Veronica Mars 2: Mr. Kiss and Tell by Rob Thomas and Jennifer Graham

Mr. Kiss and Tell is a true gift to Veronica Mars fans – a novel that reads exactly like an episode, chock full of nearly every character we’ve come across at Neptune High and with an overall mystery arc and several personal arcs to solve. Plenty of twists and turns, LoVe angst, and crooked sheriff Lambs for everyone.

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Story: Taking place after the previous book (and after the movie), 29 year old Veronica has partnered with her father in the PI business. When she is asked by a client to take on a case for the Neptune Grand Hotel, which is being sued over a rape case a year previous, Veronica will have to face her own past as well as recognize that she is an ‘all or nothing’ kind of girl. Unfortunately, so is Logan. While Mac secretly continues investigating her biological parents, Weevil is embroiled in the Celeste Kane armed robbery trial, Keith is still reeling after the accident that killed Deputy Sacks, And Wallace just wants to be a sports coach and not Veronica’s tool. A lot of stories begun in the movie are finalized here in a very satisfying fashion.

What makes this a 5-start book is that the author/serious creator have written a story that very much speaks with all the ticks and nuances given to the characters by the actors. These aren’t the script Veronica, Logan, etc., – these are the actors giving them life but now in written form. Especially Keith Mars as played by Rico Colantani, all the pauses, quips, and witty bon mots are dropped with casual aplomb straight from the tv show.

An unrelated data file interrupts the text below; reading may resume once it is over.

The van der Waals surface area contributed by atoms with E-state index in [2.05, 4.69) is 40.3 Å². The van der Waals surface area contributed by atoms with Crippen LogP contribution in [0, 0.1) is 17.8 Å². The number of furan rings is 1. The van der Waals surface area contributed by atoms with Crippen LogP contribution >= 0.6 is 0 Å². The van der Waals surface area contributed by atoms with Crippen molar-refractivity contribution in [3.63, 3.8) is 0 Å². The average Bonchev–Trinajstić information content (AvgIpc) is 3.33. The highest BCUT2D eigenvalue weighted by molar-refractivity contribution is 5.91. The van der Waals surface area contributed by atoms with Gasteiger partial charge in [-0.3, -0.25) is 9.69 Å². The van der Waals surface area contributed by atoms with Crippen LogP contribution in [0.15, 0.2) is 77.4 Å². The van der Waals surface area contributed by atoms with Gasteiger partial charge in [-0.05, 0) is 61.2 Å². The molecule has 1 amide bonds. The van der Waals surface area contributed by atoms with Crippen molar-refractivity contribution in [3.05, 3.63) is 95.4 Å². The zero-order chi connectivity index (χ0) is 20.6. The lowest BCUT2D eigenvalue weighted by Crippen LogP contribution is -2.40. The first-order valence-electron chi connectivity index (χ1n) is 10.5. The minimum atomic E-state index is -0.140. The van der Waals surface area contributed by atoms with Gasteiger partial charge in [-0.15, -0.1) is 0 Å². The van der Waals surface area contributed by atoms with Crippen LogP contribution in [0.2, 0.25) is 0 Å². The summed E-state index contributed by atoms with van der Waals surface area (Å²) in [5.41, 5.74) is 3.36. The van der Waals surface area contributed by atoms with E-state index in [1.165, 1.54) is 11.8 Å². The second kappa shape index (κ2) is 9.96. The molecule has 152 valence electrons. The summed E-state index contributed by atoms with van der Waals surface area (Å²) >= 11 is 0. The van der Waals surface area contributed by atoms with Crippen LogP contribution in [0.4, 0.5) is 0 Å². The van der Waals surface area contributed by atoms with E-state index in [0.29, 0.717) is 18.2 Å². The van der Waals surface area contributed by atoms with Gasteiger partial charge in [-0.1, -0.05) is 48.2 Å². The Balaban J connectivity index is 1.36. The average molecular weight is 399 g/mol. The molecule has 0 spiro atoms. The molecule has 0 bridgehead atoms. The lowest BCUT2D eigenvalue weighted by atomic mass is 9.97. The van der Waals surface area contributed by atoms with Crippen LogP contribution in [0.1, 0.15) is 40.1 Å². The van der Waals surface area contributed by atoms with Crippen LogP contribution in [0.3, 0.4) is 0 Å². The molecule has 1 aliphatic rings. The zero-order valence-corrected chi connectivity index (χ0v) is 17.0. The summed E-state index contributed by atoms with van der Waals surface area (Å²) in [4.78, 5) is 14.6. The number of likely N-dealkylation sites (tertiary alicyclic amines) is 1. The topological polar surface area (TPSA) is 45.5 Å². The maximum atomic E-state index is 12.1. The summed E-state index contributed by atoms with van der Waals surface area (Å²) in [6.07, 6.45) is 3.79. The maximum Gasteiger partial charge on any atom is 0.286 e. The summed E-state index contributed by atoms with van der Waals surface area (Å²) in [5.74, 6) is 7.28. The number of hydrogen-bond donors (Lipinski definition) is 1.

I admittedly found the movie disappointing – it seemed more like the actors had forgotten their characters and were just coasting through in movie cameos. But it’s all back in this book and well worth the read. I wish this had been the movie, to be honest, since the story is stronger.

Be prepared for MANY wonderful Easter Eggs for Veronica Mars fans. Off hand references to episodes, minor characters and more. You won’t need to have an encyclopedic memory of the show – but obviously the more you know, the better the book reads. Neither author is coasting and this feels almost like the last book in the series – bringing all the characters in for a final mystery (which also involves several past characters) and with a definitive ending. If it ends here, it won’t be a bad thing.

In all, there is a lot to love for VM fans. I honestly wouldn’t recommend it for non fans, though, since there are so many tv-show references and characters that won’t fit into the bigger puzzle unless you saw the show.

Reviewed from an advance readers copy provided by the publisher.

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